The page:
Loading presentation...

Present Remotely

Send the link below via email or IM


Present to your audience

Start remote presentation

  • Invited audience members will follow you as you navigate and present
  • People invited to a presentation do not need a Prezi account
  • This link expires 10 minutes after you close the presentation
  • A maximum of 30 users can follow your presentation
  • Learn more about this feature in our knowledge base article

Do you really want to delete this prezi?

Neither you, nor the coeditors you shared it with will be able to recover it again.


Reasons for the Stalemate in WW1

No description

on 13 February 2014

Comments (0)

Please log in to add your comment.

Report abuse

Transcript of Reasons for the Stalemate in WW1

Stalemate in World War 1
Failure of the Schlieffen Plan
The Original Plan
Take Paris in 6 weeks and demoralize the French.
Sweep through Belgium.
After taking France, turn against Russia.
The Modified Plan
Germans would concentrate attack on Liege in Belgium to slow enemy advance.
Armies near Loraine were strengthened weakening the attack on Paris which was a key element.
Some complications which arouse in executing the Schiefflin Plan were:
Attack on Liege took a fortnight.
BEF reacted faster than anticipated with a large number.
Loss of momentum due to the weariness of men.
German advance halted towards Paris.
Germans started to panic as this was meant to be an offensive plan with no consideration or defense and their supplies were running out.
German troops started to dig trenches on the Anise.
Germans tried to flank the Allies but were unsuccessful and trenches to shelter troops from the winter which was a result as the plan had not been followed as scheduled.
Allies followed through with digging trenches.
Final result was a system of trench ware.
Neither side were successful in breaking through the defense of the other and resulting in a stalemate.
Birth of the Trench Warfare.
Trench Warfare
Trench warfare emerged due the failure of the Schliffen Plan. It was a new system of warfare which was a direct cause of the stalemate, and this is why.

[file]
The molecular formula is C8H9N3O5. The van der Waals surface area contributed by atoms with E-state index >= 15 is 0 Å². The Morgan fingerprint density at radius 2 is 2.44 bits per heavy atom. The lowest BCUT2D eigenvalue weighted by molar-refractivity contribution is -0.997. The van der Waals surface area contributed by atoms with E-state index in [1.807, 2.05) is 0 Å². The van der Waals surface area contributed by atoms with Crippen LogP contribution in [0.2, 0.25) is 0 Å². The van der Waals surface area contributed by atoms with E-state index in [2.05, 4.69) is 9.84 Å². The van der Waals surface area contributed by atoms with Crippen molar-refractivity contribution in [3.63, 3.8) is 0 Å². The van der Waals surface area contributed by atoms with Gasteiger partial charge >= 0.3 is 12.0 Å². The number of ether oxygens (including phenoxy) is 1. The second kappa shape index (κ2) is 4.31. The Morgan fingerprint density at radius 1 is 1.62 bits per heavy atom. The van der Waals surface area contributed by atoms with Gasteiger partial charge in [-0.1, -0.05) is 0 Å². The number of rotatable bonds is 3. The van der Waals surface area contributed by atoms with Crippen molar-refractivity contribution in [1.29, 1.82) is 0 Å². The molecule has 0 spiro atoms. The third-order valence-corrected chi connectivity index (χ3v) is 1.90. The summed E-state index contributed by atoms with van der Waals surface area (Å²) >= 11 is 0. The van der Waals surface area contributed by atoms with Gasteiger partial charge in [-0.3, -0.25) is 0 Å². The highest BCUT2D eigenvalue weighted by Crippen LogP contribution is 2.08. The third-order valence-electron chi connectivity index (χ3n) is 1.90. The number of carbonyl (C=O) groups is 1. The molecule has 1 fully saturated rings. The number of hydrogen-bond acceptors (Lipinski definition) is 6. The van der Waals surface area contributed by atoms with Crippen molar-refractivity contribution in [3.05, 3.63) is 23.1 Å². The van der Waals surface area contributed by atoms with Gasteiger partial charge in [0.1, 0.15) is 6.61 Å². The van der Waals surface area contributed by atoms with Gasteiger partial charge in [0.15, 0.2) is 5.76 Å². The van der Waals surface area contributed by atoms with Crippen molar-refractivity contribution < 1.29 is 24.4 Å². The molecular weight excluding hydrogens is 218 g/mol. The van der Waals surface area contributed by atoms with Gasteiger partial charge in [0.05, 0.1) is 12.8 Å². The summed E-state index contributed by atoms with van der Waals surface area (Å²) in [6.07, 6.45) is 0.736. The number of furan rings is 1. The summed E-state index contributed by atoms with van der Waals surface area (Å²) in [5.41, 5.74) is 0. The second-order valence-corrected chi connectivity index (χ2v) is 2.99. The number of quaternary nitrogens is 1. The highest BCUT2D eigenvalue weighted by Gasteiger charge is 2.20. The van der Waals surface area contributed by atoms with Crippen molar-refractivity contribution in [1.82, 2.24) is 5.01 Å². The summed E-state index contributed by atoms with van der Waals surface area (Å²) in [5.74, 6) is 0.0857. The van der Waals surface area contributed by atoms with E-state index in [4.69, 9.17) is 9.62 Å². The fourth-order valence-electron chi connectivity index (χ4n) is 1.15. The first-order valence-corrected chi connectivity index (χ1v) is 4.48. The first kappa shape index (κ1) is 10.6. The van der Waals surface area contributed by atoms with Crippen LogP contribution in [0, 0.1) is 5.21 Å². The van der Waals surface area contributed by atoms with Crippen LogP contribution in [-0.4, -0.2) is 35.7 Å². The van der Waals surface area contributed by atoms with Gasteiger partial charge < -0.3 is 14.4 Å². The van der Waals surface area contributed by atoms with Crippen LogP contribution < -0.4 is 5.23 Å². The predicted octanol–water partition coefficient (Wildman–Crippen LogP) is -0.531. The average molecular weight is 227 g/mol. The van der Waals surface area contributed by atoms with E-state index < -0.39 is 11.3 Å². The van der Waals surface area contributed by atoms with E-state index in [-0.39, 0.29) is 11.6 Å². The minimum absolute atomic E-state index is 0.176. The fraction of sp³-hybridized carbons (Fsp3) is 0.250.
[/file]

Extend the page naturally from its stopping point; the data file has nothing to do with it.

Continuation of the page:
It was a system of defense not offense.
Neither the Allies nor Germany were gaining any ground. They were just stuck there.
Barbed wire made it impossible for troops to advance and thus diminishing the idea of offensive action.
When troops attempted to advance they had to cross 500 meters of open land and were often killed due to the power of defensive weapons such as the machine gun. Again, there was no ground being covered.
Bad Leadership of the Generals
The Generals, especially General Sir Douglas Haig, showed signs of bad leadership in the war which resulted in the stalemate.
Commanders and generals showed NO knowledge on how to attack. They were not used to that idea and choose a defensive option.
Kept sending troops "over" despite the fact that these were having no results. The only results these achieved were loss of men.
Generals were fighting with some old tactics and the code of honor and pride. This involved cavalry charges and attacks. However the power of modern warfare weapons such as the machine gun were able to make these old practices redundant and the generals did not realize that.
Due to the generals not bearing much knowledge about the nature of modern warfare, they were not able to effectively use modern weapons such as the tank, and this prolonged the stalemate.
Generals relaxed in comfort while giving the same suicidal order to troops. "Go over the top".
Bad tactics drawn by Generals. This includes how the Schlieffen Plan required a lot of guessing and was highly likely to fail, as well as in the Battle of the Somme how they used the wrong type of shells during the bombardment.
Weaponry Issues
There were two types of issues with weapons: the wrong and ineffective use of weapons, and mechanical issues.
Wrong and Ineffective Use of Weapons.
Mechanical Issues
The production of the machine gun increased dramatically. However the machine gun was a defensive weapon in World War One as it was an immobile weapon. It was one of the most powerful weapons and was responsible for the majority of deaths at key battles such as the Somme. It was another reason as to why the stalemate was prolonged for so long.
Offensive weapons such as tanks were misused at crucial battles such as the Battle of the Somme. They were first tested at the Battle of the Somme but were not effectively used as an offensive weapon but more as a tool to scare the enemy with.
Barbed wire was used to trap soldiers making them easy targets for the machine gun. It was difficult for advancing troops to
get passed their own barbed wire
get passed the enemy barbed wire defensive line
This slowed down many offensive action and was another key reason as to why many crucial battles were a void. It was a key element adding to the long age of trench warfare.
Tanks were new to era of modern warfare and had many technical faults. They would break down or get stuck in the mud. Despite them being a formidable offensive weapon they contained many mechanical faults slowing the offensive action and making the stalemate stretch for a long period of time.
Works Cited




Full transcript